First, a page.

It should be noted that cybersecurity and privacy present political pressure for many businesses. As explained above, concerns about privacy invasion have led to Amazon losing significant numbers of customers (Rubin, 2019). Issues such as licensing digital businesses have depended on the extent to which the political climate is favorable and the degree to which the companies can assure both the government and users that there will be ultimate protection of user data. Cyber breaches are becoming more common and governments are forced to enforce even stricter regulations. Large companies may have the means to implement security frameworks. On the other hand, the smaller entities tend to be the most affected as argued by (Raghavan, Desai, and Rajkumar, 2017, p. 9) who state that over 50% of them have suffered at least one cyber-attack. Therefore, Ecommerce business models require careful consideration of privacy and security due to the political implications involved.

Implications of the Sharing Economy

The rise of the sharing economy has taken a path almost similar to that of the knowledge economy. This is because IT is considered to be an enabler of this economy where electronic, social, and mobile businesses form the basis of the sharing economy (Puschmann and Alt, 2016). The mobile and digital devices that have built the knowledge economy are the same ones building the sharing economy in addition to socio-economic and demographic changes, including consumer behavior. Peer-to-peer access to goods is a critical characteristic of this form of economy where the greatest outcome is a declining need for people to own assets. More people now prefer sharing as the primary means of accessing goods and services, a situation labeled a paradox because it displays features of both a capitalist and its alternatives (Richardson, 2015, p. 121). The fact that the current generation is embracing these shifts means that technology companies such as Amazon would need to make the necessary adjustments.

The main way in which the sharing economy impacts Amazon is the degree to which sales are affected. A sharing economy means fewer purchases among the consumers and retailers will likely record declining sales. However, Amazon is an adaptable company that can be expected to join the sharing economy and gain revenues in the process. A news article by Allen (2015) reported that Amazon had entered a sharing economy with Flex delivery, a platform for a crowdsourced network of drivers. The resulting infrastructure has been likened to that of Lyft and Uber in that it allows drivers to sign up for delivery shifts. The sharing economy, therefore, may present Amazon with another market opportunity in which to pursue further growth.

Formal and Informal Legal Systems and Anti-Trust Laws

The vulnerability of e-commerce business models adopted by Amazon and other online companies has resulted in multiple formal and informal legal systems governing them. In essence, legislations such as money transmission laws and counter-terrorism laws present companies with formal laws and regulations with which to comply (Trautman, 2016). Such businesses should not allow themselves to be used for money laundering and other illegal deeds. Technology has also offered terrorists a medium for conducting their activities, either through communication channels or other media. Money exchanges between terrorists and their funders are a critical factor carefully monitored by the government.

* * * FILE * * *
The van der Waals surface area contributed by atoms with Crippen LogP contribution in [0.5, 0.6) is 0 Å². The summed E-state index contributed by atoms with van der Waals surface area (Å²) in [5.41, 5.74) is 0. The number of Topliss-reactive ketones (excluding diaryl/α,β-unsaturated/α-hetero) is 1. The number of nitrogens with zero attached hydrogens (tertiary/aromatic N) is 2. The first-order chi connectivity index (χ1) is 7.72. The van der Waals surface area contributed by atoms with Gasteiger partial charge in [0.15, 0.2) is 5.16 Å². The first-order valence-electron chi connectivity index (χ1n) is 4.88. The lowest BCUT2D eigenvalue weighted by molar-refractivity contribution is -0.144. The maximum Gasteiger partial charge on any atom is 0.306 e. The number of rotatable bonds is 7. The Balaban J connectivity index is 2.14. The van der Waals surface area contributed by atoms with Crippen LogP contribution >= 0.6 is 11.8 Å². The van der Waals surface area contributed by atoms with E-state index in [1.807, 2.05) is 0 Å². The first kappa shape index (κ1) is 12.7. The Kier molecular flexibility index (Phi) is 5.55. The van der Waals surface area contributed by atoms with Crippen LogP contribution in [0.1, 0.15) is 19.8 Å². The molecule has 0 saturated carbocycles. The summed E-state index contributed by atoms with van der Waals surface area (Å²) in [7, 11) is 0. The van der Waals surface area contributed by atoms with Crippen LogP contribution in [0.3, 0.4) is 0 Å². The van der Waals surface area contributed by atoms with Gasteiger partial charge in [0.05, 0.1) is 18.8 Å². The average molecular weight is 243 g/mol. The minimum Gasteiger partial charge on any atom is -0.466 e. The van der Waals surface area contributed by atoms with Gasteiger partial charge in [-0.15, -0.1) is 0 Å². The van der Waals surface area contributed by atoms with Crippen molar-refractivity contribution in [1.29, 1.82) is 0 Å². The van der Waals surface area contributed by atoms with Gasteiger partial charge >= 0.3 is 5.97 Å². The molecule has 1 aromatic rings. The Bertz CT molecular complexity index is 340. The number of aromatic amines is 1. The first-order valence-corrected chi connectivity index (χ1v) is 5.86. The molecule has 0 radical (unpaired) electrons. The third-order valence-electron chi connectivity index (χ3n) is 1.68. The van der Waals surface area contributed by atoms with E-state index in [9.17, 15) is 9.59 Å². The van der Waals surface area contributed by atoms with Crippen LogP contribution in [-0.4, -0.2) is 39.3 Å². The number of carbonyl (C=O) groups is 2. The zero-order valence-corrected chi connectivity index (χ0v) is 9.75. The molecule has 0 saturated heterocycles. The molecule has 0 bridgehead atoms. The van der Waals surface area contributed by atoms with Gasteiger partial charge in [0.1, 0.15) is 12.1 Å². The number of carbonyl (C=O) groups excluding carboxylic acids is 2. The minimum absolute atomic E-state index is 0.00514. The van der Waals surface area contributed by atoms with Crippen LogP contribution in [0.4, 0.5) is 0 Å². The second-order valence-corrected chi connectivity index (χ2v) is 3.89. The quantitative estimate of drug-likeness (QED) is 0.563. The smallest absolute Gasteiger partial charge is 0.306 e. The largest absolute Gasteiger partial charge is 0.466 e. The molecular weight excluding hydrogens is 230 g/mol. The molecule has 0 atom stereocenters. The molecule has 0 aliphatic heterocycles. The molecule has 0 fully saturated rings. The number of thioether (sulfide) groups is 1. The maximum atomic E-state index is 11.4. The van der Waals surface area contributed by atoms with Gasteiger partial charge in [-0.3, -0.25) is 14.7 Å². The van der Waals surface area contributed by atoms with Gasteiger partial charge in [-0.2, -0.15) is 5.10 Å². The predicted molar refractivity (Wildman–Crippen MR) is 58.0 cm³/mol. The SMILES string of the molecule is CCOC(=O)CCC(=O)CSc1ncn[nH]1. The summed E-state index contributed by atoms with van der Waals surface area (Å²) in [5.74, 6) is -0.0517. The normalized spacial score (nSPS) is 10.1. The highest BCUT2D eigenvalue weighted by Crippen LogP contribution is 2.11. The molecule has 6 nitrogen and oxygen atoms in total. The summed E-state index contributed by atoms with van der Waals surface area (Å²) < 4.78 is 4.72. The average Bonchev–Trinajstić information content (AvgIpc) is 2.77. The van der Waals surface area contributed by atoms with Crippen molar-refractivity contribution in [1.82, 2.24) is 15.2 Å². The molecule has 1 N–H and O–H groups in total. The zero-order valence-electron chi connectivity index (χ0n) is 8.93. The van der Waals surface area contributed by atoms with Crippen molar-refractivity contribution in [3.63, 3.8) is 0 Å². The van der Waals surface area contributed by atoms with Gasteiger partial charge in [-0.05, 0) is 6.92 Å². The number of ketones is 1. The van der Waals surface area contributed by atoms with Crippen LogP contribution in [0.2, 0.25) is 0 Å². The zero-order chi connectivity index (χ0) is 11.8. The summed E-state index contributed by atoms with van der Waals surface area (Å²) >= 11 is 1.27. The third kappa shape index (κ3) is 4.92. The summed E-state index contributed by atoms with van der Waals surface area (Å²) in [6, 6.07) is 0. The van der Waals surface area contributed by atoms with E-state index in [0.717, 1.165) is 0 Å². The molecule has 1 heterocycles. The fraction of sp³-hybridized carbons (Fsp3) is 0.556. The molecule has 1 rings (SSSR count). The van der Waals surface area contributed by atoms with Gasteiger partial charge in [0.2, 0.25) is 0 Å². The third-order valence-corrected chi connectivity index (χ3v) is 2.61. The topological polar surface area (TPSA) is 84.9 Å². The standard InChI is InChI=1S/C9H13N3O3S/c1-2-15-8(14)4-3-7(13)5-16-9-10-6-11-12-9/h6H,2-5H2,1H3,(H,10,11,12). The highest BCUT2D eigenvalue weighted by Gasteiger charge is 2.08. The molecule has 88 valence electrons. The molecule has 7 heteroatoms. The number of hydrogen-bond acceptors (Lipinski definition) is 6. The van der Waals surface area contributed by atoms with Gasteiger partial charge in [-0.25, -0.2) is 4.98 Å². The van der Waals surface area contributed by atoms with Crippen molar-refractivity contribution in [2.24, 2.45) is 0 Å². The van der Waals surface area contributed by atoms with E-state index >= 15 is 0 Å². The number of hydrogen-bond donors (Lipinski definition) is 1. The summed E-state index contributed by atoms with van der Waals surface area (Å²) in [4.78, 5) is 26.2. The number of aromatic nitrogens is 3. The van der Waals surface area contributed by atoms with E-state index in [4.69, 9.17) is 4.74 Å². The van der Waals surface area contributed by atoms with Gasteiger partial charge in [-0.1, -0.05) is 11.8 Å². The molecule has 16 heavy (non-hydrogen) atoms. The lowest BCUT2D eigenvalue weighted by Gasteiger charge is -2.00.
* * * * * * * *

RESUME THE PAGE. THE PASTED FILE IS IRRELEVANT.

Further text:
The social economy presents businesses with an informal legal system governing the deeds of corporations, especially those that have a direct implication on the community. Earlier notions of the social economy and capital have included the concept of civic engagement and community development, as well as social enterprises. In the developing world, social capital is deemed to be the missing link in community development planning as explained by Adamtey and Frimpong (2018). In the developed world, concepts such as open co-operative reflect the social elements of the economy and the protracted efforts to care for the community (Fonte and Cucco, 2017). Companies whose agendas are aligned with those of the community are preferable to consumers and policymakers.

Lastly, Amazon’s growth to the level of market dominance exposes it to further legal implications in the form of anti-trust laws. Recently, Amazon has been subject to both US and European investigations for alleged cases of anti-competitive conduct. These two legislative regions probe Amazon’s use of third-party seller data and the company’s control of the buy box (Palmer, 2020). It is important to mention that Amazon has been a pioneer in the online retail industry which has made its niche. It took time before other companies can enter the industry meaning Amazon has the competency and knowledge that exceed its competitors. Additionally, Amazon has managed to gain a massive market share across the world and its growth and expansion, as well as control over key resources, may result in a situation where the company behaves like a monopoly. The US and the European Union have very strict anti-trust laws meaning that the retail giant will likely face multiple accusations and suits related to anti-competitive behaviors.